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APA Poll Finds Economic Stress Taking a Toll on Men

Middle-Aged Men Stressed about Work, Money and the Economy

Seven out of 10 American Workers Affected by Employers' Cost-Cutting Measures

WASHINGTON, May 7 /PRNewswire-USNewswire/ -- Economic pressures are having an increasing impact on men aged 35 to 54, according to a new survey by the American Psychological Association (APA). Growing numbers of middle-aged men are reporting significant stress related to work, money, housing costs and job stability. The poll was conducted online by Harris Interactive(R) between April 8 and 10, 2009, among 2,160 adults.

Among the 45-54 age group, 81 percent of employed men report work as a significant source of stress, compared with just 68 percent of employed women. While the number of women aged 45-54 reporting stress related to money has dropped since September 2008 (from 83 percent to 78 percent), the percentage of men in this age group reporting stress related to money has risen considerably during that same period (from 78 percent in September to 86 percent now).

Psychologist Dr. Katherine C. Nordal, executive director for professional practice at the APA, said, "While women are typically more likely to report stress than men, we are seeing that economic pressures like money, job stability and work are having a significant effect on many men. For the first time, the numbers of men in some age groups reporting stress related to certain economic factors have surpassed those of women of the same age, while at the same time the numbers of women reporting stress due to those factors have gone down slightly."

Among 35-44 year olds, the number of men reporting money as a significant stressor also surpasses that of women (88 percent vs. 77 percent). Job stability is a growing concern among males in this age group as well, with 71 percent reporting this as a significant stressor, a jump from 57 percent last September. Almost two-thirds of men age 35-44 (65 percent) report stress related to housing costs.

The survey also found that actions taken by employers to reduce costs are having a far reaching impact on Americans. Nearly seven in ten (68 percent) employed Americans report that their employers have taken steps such as putting a freeze on hiring or wages, laying off staff, reducing work hours, benefits or pay, requiring unpaid days off or increasing work hours in the past year as a result of the weak economy. Not surprisingly, people who have been hit with multiple employer-driven cost-cutting actions are most likely to report stress related to economic factors (for example, 86 percent facing four or more actions report work as a significant stressor, vs. 63 percent whose employers have not taken any action as a result of the economy.) And regardless of whether or not they have already been affected by employer actions, 43 percent of Americans report that are concerned that layoffs will affect their household.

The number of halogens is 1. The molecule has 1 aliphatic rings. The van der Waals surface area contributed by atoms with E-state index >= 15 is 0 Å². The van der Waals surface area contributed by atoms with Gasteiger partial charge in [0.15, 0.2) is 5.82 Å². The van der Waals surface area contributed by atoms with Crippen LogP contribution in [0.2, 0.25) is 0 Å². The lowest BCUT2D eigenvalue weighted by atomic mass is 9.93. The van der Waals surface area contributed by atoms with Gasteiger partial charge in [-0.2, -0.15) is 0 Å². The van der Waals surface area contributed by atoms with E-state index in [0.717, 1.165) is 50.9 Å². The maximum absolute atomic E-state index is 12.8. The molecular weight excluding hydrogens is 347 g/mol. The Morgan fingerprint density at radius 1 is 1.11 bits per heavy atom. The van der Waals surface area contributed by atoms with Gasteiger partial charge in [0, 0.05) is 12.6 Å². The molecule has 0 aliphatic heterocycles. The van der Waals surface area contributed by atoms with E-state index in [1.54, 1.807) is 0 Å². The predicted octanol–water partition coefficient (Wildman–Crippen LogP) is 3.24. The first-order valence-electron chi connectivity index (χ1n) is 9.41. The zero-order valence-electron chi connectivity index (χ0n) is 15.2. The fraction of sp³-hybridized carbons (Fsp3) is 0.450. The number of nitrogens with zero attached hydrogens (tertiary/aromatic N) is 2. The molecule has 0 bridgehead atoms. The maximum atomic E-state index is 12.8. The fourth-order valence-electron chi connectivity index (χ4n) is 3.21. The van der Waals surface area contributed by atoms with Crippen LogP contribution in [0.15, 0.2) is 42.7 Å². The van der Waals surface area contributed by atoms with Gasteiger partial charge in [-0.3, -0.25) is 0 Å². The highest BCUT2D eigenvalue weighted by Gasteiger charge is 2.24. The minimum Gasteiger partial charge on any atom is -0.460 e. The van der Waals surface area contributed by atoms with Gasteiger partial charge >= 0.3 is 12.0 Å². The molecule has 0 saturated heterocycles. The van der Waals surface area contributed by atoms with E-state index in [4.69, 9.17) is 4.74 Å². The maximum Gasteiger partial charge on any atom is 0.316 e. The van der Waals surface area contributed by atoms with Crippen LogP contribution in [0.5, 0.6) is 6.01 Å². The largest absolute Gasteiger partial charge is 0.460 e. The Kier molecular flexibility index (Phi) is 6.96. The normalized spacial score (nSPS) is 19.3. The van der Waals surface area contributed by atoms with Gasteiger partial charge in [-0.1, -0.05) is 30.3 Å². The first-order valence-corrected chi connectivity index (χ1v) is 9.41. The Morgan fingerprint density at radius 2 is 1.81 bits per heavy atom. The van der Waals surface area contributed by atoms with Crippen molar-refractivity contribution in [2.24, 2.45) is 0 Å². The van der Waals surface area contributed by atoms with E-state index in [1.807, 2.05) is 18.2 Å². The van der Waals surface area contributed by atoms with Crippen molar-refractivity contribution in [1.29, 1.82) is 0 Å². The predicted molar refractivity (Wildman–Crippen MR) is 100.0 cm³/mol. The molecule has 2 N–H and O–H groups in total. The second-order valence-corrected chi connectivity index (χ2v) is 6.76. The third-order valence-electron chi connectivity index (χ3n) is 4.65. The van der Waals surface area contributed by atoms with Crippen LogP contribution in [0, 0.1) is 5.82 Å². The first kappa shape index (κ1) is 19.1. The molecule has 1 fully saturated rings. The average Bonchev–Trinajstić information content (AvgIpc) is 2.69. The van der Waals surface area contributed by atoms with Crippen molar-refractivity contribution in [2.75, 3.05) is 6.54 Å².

"For many people their job is closely tied with their sense of purpose and self-identity. When they perceive that their work is under threat or fear being unable to meet the basic needs of their family, stress can intensify," adds Dr. Nordal. "With many layoffs hitting middle-aged men, it is not surprising that increasing numbers of men are reporting stress related to economic factors."

The American Psychological Association has developed resources to help people manage their stress related to the economic downturn. The following articles are available at :

  • Managing your Stress in Tough Economic Times
  • Staying Hopeful After Job Loss
  • Staying Resilient Through Tough Economic Times
  • Dollars and Sense, Talking to your Children about the Economy

"What is most important is that we learn to manage our stress and don't rely on unhealthy behaviors such as drinking, smoking and sedentary activities as a response to stress. Being active, eating healthy and spending time with supportive friends and family all serve to keep stress levels in check," said Dr. Nordal. "And if you still find yourself overwhelmed you may want to talk to a psychologist to help develop strategies to manage your stress."


This survey was conducted online within the United States by Harris Interactive on behalf of the American Psychological Association between April 8-10, 2009 among 2,160 US adults aged 18 and older. Results were weighted as needed for age, sex, race/ethnicity, education, region and household income to be representative of the US population. Propensity score weighting was also used to adjust for respondents' propensity to be online. No estimates of theoretical sampling error can be calculated; a full methodology is available.

Copies of data tables referenced in this survey are available on request.

The American Psychological Association, in Washington, D.C., is the largest scientific and professional organization representing psychology in the United States and is the world's largest association of psychologists. APA's membership includes more than 150,000 researchers, educators, clinicians, consultants and students. Through its divisions in 54 subfields of psychology and affiliations with 60 state, territorial and Canadian provincial associations, APA works to advance psychology as a science, as a profession and as a means of promoting health, education and human welfare.

SOURCE American Psychological Association
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